Current Issue - July/August 2017 - Vol 20 Issue 5


  1. 2017;20;363-386Therapeutic Role of Placebo: Evolution of a New Paradigm in Understanding Research and Clinical Practice
    Comprehensive Review
    Laxmaiah Manchikanti, MD, Mark V. Boswell, MD, PhD, Alan D. Kaye, MD, PhD, Standiford Helm II, MD, and Joshua A. Hirsch, MD.

Research into interventional techniques in managing chronic spinal pain continues to be challenging, mystifying, confusing, and biased. Insight, or lack thereof, into placebo and nocebo phenomena contributes mightily to these difficulties. Unfortunately, placebo-nocebo responses are the subject of numerous controversies and challenges from not only a research perspective, but also clinical perspective. While interventionalists consider the biggest threat to interventional pain management research is inappropriate and outdated interpretation of the data, a greater problem is the misuse of the placebo response in research, with the declaration that all and everything as a placebo effect: with a misinterpretation of the nature of the placebo the, associated conclusions can be inaccurate.

Researchers have been aware of placebo and nocebo effects for decades, even though misunderstandings and misgivings continue to be seen in scientific studies. In simplistic terms, placebo and nocebo had been understood to indicate improving or worsening of symptoms that occur during treatment with placebo/nocebo drugs or modalities. However, research has demonstrated that such terminology does not necessarily reflect “true” placebo effect or nocebo response. These effects are based on numerous factors, including natural course of a disease, spontaneous remission, regression to the mean, and a multitude of other conceptual, explanatory, and moral challenges. In modern clinical research, a neutral substance called placebo has been mainly used as a comparison factor rather than being studied itself, while the nocebo response has only been minimally studied.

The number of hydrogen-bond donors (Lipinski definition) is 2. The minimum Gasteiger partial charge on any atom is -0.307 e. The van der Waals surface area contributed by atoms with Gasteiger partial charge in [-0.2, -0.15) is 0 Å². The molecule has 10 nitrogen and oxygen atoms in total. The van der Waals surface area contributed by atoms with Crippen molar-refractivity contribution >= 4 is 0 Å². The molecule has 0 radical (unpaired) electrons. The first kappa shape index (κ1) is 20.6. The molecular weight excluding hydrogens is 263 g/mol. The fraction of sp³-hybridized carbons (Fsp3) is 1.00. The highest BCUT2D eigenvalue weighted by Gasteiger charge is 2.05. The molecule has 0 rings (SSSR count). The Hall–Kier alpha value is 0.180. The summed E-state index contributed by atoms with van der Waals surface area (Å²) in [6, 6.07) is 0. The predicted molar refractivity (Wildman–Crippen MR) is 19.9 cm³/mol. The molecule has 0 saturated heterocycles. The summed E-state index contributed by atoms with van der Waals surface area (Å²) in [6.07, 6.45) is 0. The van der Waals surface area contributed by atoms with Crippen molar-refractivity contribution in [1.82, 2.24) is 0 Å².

A major misconception involves active placebo, a concept that has been extended beyond the administration of inert substances. The definition of active placebo of an active agent given to a patient, even though the pharmacologic action of the active agent is not known to be beneficial, has been converted to conveniently change many of the treatments which are effective on their own to be defined as placebos, often leading to conclusions that none of the interventions are effective.

This review focuses on a multitude of controversies surrounding placebo and nocebo phenomena in research and clinical applications. The discussion includes a focus on unsolved, forgotten, and ignored features of placebo responses in medicine, and provides an appropriate understanding of placebo and nocebo phenomena in interventional pain management. To that effect, this review also describes therapeutic placebos, research with open placebos, and improvements in understanding clinical applications of present interventional pain management research.

Keywords: Placebo effect, nocebo response, placebo analgesia, interventional techniques, active control trials, active placebos